Dennis Vircks is an offshore Wavewalk Kayak Fisherman from Southern California.
-”Four months have passed since I received my Wavewalk. I thought I would take some time to tell you how much I enjoy this fine little craft. I now have it rigged to my satisfaction and to what I believe is the ultimate “individual fishing platform.”
A spotted bay bass posing for Dennis’ camera.
-”Ready to start the long haul to the launching beach at Newport Harbor Back Bay. I used Scotty rod holder bases and Cabela rod holders. Installation was drilled holes with stainless steel screws, washers and
cap lock nuts.”
-”Returning to landing beach in Huntington Harbor. I like the large hollow hulls because I can store my seven foot long rods, inflatable PFD, tackle, everything I need in them for transporting.”
-”Much of the enjoyment was in the actual rigging process. I wanted to get it right before I did any modifications and each decision took a lot of deliberation before fabrication and installation. I knew that I
wanted to power the craft, I had to have rod holders and a fish finder, I also learned that I needed a paddle keeper and a way to transport it fully loaded on long sandy beaches.
When I pull it fully loaded its gross weight is about 125 lbs.
All of my rigging modifications were installed with drilled holes and
stainless steel screws, cap lock nuts and washers.”
Close up on the wheel and part of the system that attaches it to the kayak.
-”The uniqueness of the craft and the comments I receive about it are also enjoyable. Every time I take it out I get questions and comments. “What is that?” “Where did you get it” “How much did it cost?”
I fish Newport Harbor and Huntington Harbor. These are very active kayak fishing locations and most of
them envy me as I maneuver under power. One hard core “sit on the topper” said to me, “That isn’t a Kayak.” I responded, “Well, maybe not to you because when you look at me you see that my feet and butt are dry.” I explained to him that after years of working and recreating in the sun I have become a melanoma farm and my skin can’t take long exposure to the sun or moist conditions. (I wear a hat, long sleeve UV shirt and jeans.) I switched topics to fishing techniques with our ultra light tackle. Since then, we have had several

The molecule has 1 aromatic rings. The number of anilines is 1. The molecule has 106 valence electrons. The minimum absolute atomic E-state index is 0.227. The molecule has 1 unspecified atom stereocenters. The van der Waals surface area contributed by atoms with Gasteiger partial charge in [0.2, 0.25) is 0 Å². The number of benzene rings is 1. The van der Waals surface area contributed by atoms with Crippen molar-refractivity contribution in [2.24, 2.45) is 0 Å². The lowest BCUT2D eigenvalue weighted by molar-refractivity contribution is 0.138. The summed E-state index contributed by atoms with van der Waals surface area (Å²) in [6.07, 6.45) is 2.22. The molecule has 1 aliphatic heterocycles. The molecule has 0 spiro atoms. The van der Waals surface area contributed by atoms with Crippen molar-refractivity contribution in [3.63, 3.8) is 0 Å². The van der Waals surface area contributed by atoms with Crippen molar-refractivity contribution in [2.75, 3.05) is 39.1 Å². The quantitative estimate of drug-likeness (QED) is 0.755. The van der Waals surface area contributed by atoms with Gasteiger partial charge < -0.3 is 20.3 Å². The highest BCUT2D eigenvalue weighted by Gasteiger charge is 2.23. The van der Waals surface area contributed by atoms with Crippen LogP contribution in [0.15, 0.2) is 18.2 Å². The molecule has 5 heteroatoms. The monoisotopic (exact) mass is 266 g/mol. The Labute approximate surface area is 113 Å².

friendly fishing encounters. Last Saturday, as we were loading up to leave, I was astounded when he came over to me and said, “ya know buddy, I like your set up and I’m thinking about getting one.”
-”I needed a diversion from the stress of my occupation. Now that I have this fine craft rigged, I get to spend a few hours just concentrating on something important; the challenging relaxation of FISHING!
This is what it is all about.”
-”I stern mounted a Minn Kota 30-30 trolling motor that is used for power assist during distance travel and exclusively for maneuvering when fishing.
My Minn Kota motor mount (I call it prototype #1) was fabricated out of one inch laminated hardwood. I contoured the edges and attached it to the top with eight stainless screws, washers and cap nuts. The lower portion of the mount is a laminated three inch by three inch cross member that is bolted through the hull with stainless steel lag bolts and neoprene washers on both sides. I coated it with Krylon Non-Skid Coating rather than paint.
Sadly, the lamination glue was not equal to the task and it has started to crack at the joints. It remains solid and functional but I will be replacing it after the fishing season. I am researching various materials to use.”
-”I made a removable holder for my Hummingbird Piranha Max fish finder out of ¼” hardwood. I
attached a scrap piece of one inch hardwood as a bottom extender. To use simply force the one inch extender into the first saddle recess. The friction holds it in place.”
A narrow foam mattress attached to small diameter tubes that fit in the saddle grooves – Dennis’ ingenious solution for extra comfort.
Dennis’ version of a ‘storm proof’ paddle holder.